Imagine, tomorrow, waking up and finding that you're a goat, or a fish, or a cockroach. Interpretations of how others would find you, relate to you, accept you, even recognize your existence might be laden with expectations of how you expect to be found, related, etc. It wouldn't alter the fact that those who ran across you would find themselves, at the least, puzzled by your appearance. And for those we don't understand--apparently--we find ourselves guessing about how to deal with what is apparent. Our expectations aren't being met. It's frustrating. We get angry. And fearful.
I'm making grade-school spaghetti tonight. I made taco meat last night, and tonight I've mixed the excess taco meat with marinara. (What I hated most about "institutional" spaghetti wasn't the sauce, it was the noodles.) I have a certain expectation about the flavour, consistency and enjoyment I'm going to receive in fifteen to twenty minutes. If I don't hit that level of expectation, I'm going to be a little disappointed with myself.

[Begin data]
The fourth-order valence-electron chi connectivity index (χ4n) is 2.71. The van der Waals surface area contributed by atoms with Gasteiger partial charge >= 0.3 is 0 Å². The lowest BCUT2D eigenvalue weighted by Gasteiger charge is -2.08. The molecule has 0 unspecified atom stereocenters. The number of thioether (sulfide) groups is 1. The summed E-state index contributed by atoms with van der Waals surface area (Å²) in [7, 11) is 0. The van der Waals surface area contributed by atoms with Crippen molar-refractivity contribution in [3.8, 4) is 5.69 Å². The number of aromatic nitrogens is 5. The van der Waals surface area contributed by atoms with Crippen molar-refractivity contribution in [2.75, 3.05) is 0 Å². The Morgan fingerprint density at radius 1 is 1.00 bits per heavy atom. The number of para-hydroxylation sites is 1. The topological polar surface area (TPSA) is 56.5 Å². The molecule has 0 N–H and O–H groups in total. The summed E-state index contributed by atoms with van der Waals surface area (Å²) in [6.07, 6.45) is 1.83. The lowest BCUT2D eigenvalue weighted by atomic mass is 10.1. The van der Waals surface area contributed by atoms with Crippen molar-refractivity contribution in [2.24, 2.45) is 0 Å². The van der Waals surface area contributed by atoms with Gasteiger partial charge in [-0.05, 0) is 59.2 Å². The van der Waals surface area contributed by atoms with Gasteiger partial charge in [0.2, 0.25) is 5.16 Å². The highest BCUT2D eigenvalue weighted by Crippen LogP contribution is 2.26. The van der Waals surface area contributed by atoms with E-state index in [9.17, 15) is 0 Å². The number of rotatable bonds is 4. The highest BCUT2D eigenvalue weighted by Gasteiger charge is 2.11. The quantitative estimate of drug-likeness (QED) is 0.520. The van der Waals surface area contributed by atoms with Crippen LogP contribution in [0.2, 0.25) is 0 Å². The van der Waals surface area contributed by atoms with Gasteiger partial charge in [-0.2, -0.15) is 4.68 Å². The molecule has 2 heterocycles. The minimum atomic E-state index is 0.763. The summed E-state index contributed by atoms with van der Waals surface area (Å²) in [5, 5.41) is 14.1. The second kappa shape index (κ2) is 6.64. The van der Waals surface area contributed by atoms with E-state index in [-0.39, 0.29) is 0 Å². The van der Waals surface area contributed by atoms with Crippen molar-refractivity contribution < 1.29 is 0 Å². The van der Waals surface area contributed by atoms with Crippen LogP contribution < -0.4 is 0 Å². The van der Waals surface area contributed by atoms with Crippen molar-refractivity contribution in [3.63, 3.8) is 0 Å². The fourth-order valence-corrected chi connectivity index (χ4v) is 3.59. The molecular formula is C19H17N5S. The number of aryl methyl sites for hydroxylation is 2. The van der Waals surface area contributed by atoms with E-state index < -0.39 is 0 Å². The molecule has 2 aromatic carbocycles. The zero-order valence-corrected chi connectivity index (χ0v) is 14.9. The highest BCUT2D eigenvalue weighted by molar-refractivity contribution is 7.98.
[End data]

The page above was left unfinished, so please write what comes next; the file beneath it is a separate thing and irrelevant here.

My oldest sister believes in the Goddess Gaea. She views herself as an "White Witch." She and I don't talk. I call her on her birthday each year. I get electronic cards for seasonal events. The key is, she won't pick up her phone. She doesn't want to talk with me. What can one say about expectations? I, her only brother, represents to her a white/male/patriarchy that she has repudiated. As a Jungian analyst, she has a practise set up in Lake Oswego. She has repudiated the lessons of Freud as a necessary pre-cursor to her "Jungian Analysis." She believes that Capitalism is the tool of white male domination. It is the edifice of a Patriarchy. Her hatred of things that make sense is based upon a certain group-think that attempts to repudiate common sense in order to create an appreciation for a new set of values; values that contemplate a certain realization of the Feminine. Feminine, I ask, as opposed to what, human?